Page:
The original chalk paint queen Annie Sloan says Australians love green and upcycling is always a good idea, not only when finances are tight! She spoke to Interiors Addict from her UK base, about trends in colour and more.
“I’ve always admired the Australian open-mindedness about colour,” says Annie, who some may not know was actually born in Sydney. “Sales wise, our most popular colours all over the world tend to be the same; neutrals and blues. I spoke to my Australian stockists and they all mentioned Amsterdam Green. That Australia seems to use a lot of Amsterdam Green makes sense – it’s a rich botanical green with real character that works beautifully in contemporary cool, well-lit, organic feeling spaces.
“It’s the colour of glossy house plants, a kind of monstera leaf green. Australian homes balance indoor and outdoor living more than we are able to in the UK and this is a great colour to bridge that gap and make internal and external spaces feel cohesive.”
Annie’s latest green hue, Coolabah Green, is inspired by the Eucalyptus trees of her childhood. “I made it in tribute to Australia and I’m thrilled to say that’s been really popular both here in the UK and in Australia. It’s a kind of smoky, silvery sage green that’s very easy to work with and would complement accents of Amsterdam Green deliciously.”
A pioneer of chalk paint in 1990, variations of which have since been developed by other brands, Annie’s product is famously easy to use and a favourite with furniture upcyclers. That said, it’s also brilliant for kitchen makeovers, as these amazing before and after images show.
“Upcycling is a great idea whatever your budget,” she says. “I think a lot of people get into it during times of financial uncertainty – when Chalk Paint first got big it was around the time of the recession – but once you see the results, you realise they aren’t a compromise, but a better, more beautiful, more sustainable alternative to brand new furniture! I believe upcycled furniture has buckets more personality and charm than anything bought new, and the most treasured pieces in my home are those I’ve found secondhand and repainted.”
If you’ve never painted furniture before, Annie suggests starting small and painting in one colour before trying more complicated decorative effects such as painting faux marble, leather or malachite. “You want to get used to the feel of the Chalk Paint first. Use the colour chart to find a shade that matches an existing colour in your room – whether a flash of colour in a painting, a thread in a textile, or a lampshade – or mix to create a more exact match. Painting something to match existing furniture gives such a high-end pulled together look. Bonus points if it’s a piece of furniture that you would otherwise have gotten rid of!”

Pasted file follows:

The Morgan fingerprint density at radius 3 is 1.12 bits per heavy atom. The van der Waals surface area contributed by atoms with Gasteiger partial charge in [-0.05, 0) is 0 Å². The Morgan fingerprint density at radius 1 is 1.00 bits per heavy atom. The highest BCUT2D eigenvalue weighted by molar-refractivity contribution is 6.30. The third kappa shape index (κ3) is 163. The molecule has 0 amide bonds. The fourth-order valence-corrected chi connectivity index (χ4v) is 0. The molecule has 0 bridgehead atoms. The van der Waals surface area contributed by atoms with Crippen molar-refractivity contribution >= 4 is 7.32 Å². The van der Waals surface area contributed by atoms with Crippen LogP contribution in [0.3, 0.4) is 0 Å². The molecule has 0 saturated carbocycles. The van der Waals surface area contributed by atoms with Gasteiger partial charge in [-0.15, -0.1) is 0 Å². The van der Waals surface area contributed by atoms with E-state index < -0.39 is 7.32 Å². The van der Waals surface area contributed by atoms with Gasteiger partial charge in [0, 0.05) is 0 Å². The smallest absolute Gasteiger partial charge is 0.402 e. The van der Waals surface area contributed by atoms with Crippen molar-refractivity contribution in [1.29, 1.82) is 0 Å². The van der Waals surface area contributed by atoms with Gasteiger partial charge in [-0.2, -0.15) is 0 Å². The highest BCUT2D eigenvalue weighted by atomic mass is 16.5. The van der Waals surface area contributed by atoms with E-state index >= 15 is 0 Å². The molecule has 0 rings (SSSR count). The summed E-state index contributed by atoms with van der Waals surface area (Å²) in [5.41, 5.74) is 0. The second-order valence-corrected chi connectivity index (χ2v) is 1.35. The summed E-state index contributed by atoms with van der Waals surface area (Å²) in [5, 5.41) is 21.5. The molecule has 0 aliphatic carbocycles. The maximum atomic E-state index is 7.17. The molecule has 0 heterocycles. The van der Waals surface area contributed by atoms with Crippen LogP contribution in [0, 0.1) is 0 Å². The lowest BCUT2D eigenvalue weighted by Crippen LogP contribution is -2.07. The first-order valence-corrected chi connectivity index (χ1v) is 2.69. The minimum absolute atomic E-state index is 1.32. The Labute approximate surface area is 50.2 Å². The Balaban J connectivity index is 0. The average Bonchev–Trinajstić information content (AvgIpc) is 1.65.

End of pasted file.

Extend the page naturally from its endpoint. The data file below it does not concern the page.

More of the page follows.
If she had to pinpoint what’s trending in colour across the world, it would be boldness! “I think we’re all living with a bit more of a ‘life’s too short’ mindset, which I absolutely love. You only have one life to live, why are you painting your house a colour you think somebody else will approve of? Make it a home and paint it as you’d love it!
“I think for once, social media has had a positive impact here; seeing how stunning bright colour pops look in other people’s home and getting secondhand serotonin just from images of painted pieces has opened people’s minds more to the joy-sparking qualities of colour.”
In terms of what’s new from her brand, Coolabah Green came out alongside Whistler Grey. “I think these two colours represent well what we’re reaching for: colours to promote calmness, reassurance, serenity, and colours which ground us with backbone and elegance. I’m working on lots of new things at the moment but pushing Annie Sloan Satin Paint and Annie Sloan Wall Paint has to be at the top of my list of priorities. It’s Wall Paint like no other that will have you wondering why other paint manufacturers don’t make paint so well! I’m very very proud of it.”
And last of all, she leaves us with some wise words on why painting doesn’t have to be such a chore. “Painting isn’t hard because applying brush to a surface is hard; painting is hard because it can feel overwhelming to start. Take away the tricky, tiresome, boring bits like sanding, priming, and switching between products to find different paints to do minutely different things and get a paint you can pop open and get stuck in with!
“By skipping to the fun part the whole process becomes fun and enjoyable – which is what it should be! Making upcycling and redecorating fun is key, especially for newbies.”